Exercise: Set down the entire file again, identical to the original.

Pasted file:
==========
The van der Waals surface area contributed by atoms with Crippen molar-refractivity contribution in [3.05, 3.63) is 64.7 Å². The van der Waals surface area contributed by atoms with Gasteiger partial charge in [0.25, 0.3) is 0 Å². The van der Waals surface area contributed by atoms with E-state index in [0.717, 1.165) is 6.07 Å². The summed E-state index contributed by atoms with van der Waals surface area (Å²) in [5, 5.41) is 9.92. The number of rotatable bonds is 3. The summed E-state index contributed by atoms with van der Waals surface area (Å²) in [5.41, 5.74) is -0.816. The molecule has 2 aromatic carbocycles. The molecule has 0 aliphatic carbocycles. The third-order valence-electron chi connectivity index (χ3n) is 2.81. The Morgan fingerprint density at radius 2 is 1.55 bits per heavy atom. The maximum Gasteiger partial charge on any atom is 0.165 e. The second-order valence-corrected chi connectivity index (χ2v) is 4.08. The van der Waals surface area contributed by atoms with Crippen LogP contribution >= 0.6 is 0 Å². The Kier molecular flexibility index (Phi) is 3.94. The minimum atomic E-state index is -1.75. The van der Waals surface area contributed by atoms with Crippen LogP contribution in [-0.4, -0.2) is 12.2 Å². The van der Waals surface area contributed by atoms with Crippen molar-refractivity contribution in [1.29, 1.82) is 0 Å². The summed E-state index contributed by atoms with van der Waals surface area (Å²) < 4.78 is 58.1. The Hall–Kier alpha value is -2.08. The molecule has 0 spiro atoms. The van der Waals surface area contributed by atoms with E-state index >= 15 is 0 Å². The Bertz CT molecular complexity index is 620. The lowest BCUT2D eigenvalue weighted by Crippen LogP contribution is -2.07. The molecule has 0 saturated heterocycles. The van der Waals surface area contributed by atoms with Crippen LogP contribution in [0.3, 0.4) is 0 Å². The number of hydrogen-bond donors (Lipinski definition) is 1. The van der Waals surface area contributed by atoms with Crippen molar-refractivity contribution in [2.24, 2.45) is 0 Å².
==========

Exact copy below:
The van der Waals surface area contributed by atoms with Crippen molar-refractivity contribution in [3.05, 3.63) is 64.7 Å². The van der Waals surface area contributed by atoms with Gasteiger partial charge in [0.25, 0.3) is 0 Å². The van der Waals surface area contributed by atoms with E-state index in [0.717, 1.165) is 6.07 Å². The summed E-state index contributed by atoms with van der Waals surface area (Å²) in [5, 5.41) is 9.92. The number of rotatable bonds is 3. The summed E-state index contributed by atoms with van der Waals surface area (Å²) in [5.41, 5.74) is -0.816. The molecule has 2 aromatic carbocycles. The molecule has 0 aliphatic carbocycles. The third-order valence-electron chi connectivity index (χ3n) is 2.81. The Morgan fingerprint density at radius 2 is 1.55 bits per heavy atom. The maximum Gasteiger partial charge on any atom is 0.165 e. The second-order valence-corrected chi connectivity index (χ2v) is 4.08. The van der Waals surface area contributed by atoms with Crippen LogP contribution >= 0.6 is 0 Å². The Kier molecular flexibility index (Phi) is 3.94. The minimum atomic E-state index is -1.75. The van der Waals surface area contributed by atoms with Crippen LogP contribution in [-0.4, -0.2) is 12.2 Å². The van der Waals surface area contributed by atoms with Crippen molar-refractivity contribution in [1.29, 1.82) is 0 Å². The summed E-state index contributed by atoms with van der Waals surface area (Å²) < 4.78 is 58.1. The Hall–Kier alpha value is -2.08. The molecule has 0 spiro atoms. The van der Waals surface area contributed by atoms with E-state index >= 15 is 0 Å². The Bertz CT molecular complexity index is 620. The lowest BCUT2D eigenvalue weighted by Crippen LogP contribution is -2.07. The molecule has 0 saturated heterocycles. The van der Waals surface area contributed by atoms with Crippen LogP contribution in [0.3, 0.4) is 0 Å². The number of hydrogen-bond donors (Lipinski definition) is 1. The van der Waals surface area contributed by atoms with Crippen molar-refractivity contribution in [2.24, 2.45) is 0 Å².